Food prices are expected to increase as a result of Ottawa's carbon pricing.

That according to Sylvain Charlebois, professor of food distribution and policy at Dalhousie University in Halifax.

"We are expecting overall food prices to increase by three per cent over five years as a result of the carbon tax," he said. "It is an increase, but it's not unmanageable for Canadians. We do understand that this policy is all about pricing carbon, in general. We are expecting some products to be affected more than others, because this tax actually will discriminate against certain products, especially products that are being imported from elsewhere."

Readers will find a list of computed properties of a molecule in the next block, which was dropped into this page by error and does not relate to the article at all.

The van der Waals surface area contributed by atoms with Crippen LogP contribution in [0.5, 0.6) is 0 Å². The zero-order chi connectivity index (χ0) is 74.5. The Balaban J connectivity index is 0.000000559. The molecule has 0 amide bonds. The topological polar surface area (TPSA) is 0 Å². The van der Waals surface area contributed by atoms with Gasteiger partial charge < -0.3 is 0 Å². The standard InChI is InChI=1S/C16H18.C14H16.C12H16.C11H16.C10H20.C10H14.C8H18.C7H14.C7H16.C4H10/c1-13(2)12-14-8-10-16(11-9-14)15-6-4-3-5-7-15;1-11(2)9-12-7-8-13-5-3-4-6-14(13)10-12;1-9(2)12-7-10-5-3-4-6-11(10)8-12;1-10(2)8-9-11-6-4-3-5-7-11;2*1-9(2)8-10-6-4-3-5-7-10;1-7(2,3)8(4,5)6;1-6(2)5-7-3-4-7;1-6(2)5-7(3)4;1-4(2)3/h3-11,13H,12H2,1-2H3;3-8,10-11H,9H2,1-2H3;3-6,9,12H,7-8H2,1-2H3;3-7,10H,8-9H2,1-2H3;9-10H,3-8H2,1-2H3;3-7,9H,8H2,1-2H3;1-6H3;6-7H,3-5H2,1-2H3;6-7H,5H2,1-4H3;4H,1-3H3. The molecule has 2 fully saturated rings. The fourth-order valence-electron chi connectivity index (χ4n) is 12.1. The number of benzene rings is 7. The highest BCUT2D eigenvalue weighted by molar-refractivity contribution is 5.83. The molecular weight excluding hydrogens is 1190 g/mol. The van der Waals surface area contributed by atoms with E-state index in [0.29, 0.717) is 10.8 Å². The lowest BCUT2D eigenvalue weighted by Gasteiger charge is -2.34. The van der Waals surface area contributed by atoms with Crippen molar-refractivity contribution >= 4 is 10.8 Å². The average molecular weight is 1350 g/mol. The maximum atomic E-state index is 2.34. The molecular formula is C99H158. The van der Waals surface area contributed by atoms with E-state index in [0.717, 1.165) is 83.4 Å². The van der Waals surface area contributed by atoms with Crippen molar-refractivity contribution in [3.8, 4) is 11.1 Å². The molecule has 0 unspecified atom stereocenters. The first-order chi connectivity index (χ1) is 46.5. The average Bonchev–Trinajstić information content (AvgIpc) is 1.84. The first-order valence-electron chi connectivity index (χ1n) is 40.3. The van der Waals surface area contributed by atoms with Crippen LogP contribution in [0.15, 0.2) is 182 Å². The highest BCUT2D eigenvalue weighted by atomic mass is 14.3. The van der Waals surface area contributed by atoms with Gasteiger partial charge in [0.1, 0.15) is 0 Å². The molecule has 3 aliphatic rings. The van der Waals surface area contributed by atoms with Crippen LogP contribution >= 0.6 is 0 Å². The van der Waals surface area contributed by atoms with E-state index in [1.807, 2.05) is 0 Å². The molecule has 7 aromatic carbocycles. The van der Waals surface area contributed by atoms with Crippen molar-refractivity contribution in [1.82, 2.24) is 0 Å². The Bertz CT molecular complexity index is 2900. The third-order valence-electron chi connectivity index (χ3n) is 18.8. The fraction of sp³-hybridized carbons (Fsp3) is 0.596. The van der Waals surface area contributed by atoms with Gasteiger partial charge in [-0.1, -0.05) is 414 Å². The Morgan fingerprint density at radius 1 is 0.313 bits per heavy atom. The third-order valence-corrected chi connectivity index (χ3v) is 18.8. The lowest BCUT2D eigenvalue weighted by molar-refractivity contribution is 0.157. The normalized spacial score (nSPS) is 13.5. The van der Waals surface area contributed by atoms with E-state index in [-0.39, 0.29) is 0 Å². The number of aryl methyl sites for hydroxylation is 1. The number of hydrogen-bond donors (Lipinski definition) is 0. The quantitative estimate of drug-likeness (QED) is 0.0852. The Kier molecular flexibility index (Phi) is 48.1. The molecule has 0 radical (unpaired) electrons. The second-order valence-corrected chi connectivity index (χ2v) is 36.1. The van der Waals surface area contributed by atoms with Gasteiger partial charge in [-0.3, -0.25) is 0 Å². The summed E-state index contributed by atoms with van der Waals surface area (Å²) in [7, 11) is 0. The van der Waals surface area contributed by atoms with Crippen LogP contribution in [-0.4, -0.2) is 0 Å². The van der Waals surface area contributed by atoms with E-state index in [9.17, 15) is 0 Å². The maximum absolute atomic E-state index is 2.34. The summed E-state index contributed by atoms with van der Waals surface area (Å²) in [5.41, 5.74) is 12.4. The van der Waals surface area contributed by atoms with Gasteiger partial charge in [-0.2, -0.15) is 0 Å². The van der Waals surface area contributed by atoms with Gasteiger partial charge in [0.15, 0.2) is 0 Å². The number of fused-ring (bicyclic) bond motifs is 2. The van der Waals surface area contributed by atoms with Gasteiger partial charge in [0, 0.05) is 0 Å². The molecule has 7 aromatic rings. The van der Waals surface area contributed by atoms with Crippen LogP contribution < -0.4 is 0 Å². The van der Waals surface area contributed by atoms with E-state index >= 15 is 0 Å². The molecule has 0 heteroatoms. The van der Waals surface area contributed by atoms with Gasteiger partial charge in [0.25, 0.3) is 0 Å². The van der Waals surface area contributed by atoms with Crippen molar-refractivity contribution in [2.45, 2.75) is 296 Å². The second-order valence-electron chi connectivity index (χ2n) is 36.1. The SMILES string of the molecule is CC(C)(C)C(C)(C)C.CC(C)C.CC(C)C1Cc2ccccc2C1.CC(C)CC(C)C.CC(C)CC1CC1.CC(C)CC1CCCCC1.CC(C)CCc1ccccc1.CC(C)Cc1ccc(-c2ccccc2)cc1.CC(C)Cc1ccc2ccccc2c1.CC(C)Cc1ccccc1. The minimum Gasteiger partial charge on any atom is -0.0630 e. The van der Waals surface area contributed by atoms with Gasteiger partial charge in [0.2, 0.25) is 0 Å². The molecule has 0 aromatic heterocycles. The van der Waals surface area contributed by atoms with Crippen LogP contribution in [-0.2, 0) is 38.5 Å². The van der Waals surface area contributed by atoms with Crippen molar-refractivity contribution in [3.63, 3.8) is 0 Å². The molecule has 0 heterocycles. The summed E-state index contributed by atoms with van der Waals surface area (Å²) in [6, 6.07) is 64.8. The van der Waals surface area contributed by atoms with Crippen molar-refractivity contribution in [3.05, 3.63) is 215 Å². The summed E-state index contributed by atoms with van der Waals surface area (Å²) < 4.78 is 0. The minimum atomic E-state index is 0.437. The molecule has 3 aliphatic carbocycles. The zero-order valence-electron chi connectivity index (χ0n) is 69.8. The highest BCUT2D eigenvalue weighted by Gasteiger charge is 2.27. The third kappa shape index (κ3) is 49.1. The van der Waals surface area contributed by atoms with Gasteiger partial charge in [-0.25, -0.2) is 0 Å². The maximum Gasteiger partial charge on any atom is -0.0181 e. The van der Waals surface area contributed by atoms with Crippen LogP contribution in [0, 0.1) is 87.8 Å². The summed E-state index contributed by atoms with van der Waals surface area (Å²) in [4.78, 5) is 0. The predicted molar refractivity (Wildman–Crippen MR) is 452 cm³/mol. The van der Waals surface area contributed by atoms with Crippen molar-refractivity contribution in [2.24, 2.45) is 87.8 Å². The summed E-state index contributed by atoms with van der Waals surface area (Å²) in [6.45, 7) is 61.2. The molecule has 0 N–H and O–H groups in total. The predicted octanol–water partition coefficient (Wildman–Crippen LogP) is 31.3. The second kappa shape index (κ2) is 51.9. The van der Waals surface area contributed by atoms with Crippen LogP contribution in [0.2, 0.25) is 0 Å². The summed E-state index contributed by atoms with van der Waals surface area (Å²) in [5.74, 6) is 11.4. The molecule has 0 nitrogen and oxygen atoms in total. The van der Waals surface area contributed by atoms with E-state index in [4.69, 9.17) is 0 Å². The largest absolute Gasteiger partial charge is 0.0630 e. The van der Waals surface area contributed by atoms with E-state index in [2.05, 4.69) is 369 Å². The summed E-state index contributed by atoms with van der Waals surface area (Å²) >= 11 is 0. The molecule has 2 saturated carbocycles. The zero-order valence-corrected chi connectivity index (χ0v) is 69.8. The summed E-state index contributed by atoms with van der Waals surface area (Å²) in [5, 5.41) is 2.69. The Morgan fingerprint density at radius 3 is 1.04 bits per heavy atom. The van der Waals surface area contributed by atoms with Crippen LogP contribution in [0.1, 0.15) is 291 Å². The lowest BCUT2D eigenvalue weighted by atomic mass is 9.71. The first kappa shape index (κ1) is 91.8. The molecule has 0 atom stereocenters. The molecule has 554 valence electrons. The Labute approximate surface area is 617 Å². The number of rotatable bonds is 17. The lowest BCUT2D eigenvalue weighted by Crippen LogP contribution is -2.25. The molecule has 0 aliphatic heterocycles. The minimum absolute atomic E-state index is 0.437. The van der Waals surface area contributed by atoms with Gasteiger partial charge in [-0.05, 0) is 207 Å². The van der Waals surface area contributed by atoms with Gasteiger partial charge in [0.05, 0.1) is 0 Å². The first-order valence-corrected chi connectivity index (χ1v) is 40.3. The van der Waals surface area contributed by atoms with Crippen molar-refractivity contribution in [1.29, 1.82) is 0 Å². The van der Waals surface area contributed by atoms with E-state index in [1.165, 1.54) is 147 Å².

Charlebois notes this could give an advantage to local producers.

"You need energy to transport products and obviously, you need a lot of logistics to transport products coming from overseas, so this could actually be an advantage for local products."

On Wednesday, Manitoba Premier Brian Pallister announced a legal challenge against the federal carbon tax, which came into effect April 1, 2019.

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